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Are DUIs down because more people are refusing sobriety tests?

Earlier this month, it was reported that drunk driving convictions have dropped significantly over the past five years in Georgia, which seems to suggest that fewer people in the state are driving under the influence of alcohol.

While that may be part of the reason, experts say that it likely isn’t the only reason. They point to data showing that the number of drivers who have refused sobriety tests has shot up over the same period of time.

According to data from the State Department of Driver Services, there were 44,017 DUI convictions in the state in 2008 and 32,514 in 2013. During the same time, there were 5,608 people who refused sobriety tests in 2008 and 11,480 who refused the tests in 2013.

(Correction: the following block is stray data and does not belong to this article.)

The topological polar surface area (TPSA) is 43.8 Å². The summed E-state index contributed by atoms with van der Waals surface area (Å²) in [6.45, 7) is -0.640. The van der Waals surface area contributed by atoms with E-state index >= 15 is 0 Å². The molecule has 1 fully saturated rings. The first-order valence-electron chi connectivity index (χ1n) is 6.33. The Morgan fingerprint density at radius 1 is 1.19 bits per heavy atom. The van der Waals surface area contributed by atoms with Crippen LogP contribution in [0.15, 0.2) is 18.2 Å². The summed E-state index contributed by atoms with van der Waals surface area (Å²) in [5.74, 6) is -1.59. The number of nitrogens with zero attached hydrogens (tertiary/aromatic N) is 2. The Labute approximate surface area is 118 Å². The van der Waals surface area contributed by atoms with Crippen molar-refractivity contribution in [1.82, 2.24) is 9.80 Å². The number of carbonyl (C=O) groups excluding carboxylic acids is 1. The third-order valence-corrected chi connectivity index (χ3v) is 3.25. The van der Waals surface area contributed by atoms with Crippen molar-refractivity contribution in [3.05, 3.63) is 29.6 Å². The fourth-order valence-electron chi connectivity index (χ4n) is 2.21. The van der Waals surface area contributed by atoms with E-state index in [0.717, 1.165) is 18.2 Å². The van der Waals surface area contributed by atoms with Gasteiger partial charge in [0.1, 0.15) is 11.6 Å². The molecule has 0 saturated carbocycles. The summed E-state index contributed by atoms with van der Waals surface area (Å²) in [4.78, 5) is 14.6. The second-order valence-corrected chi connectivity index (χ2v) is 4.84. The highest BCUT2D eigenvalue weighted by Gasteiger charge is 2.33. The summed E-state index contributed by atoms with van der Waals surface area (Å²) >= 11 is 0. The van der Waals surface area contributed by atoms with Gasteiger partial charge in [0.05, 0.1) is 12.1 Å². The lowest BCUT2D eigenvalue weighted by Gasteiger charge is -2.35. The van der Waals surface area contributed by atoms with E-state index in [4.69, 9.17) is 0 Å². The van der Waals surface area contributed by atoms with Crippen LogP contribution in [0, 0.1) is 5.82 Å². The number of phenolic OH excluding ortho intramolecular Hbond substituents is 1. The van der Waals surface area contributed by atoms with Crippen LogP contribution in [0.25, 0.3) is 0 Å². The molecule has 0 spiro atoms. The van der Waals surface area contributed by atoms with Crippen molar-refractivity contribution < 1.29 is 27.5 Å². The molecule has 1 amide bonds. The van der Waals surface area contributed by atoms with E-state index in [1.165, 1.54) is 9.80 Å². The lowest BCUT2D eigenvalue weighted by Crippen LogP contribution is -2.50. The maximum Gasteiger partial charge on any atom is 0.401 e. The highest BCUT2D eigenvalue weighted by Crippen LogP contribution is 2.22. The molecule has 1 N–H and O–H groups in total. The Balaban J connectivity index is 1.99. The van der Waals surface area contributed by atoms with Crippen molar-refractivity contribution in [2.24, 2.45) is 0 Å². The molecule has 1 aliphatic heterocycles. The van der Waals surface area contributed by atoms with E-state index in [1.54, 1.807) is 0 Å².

Although drivers can still be arrested for drunk driving without taking a sobriety test, such as a breathalyzer, urine or blood test, prosecutors often don’t have enough evidence without these test results for a DUI conviction. Instead, many drivers end up facing less-serious traffic offenses.

While it may sound like a no-brainer for anyone who gets accused of drunk driving to refuse a sobriety test, the decision isn’t without risks. Refusing the sobriety tests can result in an automatic license suspension, and a one-year license suspension if you are eventually convicted of DUI.

What that means is that if you refuse the testing, the stakes will still be extremely high in your DUI case, so you still must take it very seriously and consult with a lawyer who has experience handling these types of cases.

Our Athens firm concentrates on handling contested DUI cases, and we especially enjoy handling cases in which drivers refused to submit to a breath test and was arrested for DUI based on field sobriety tests.

To find out more about the unique approach our firm takes in defending DUI cases, take a look at our website.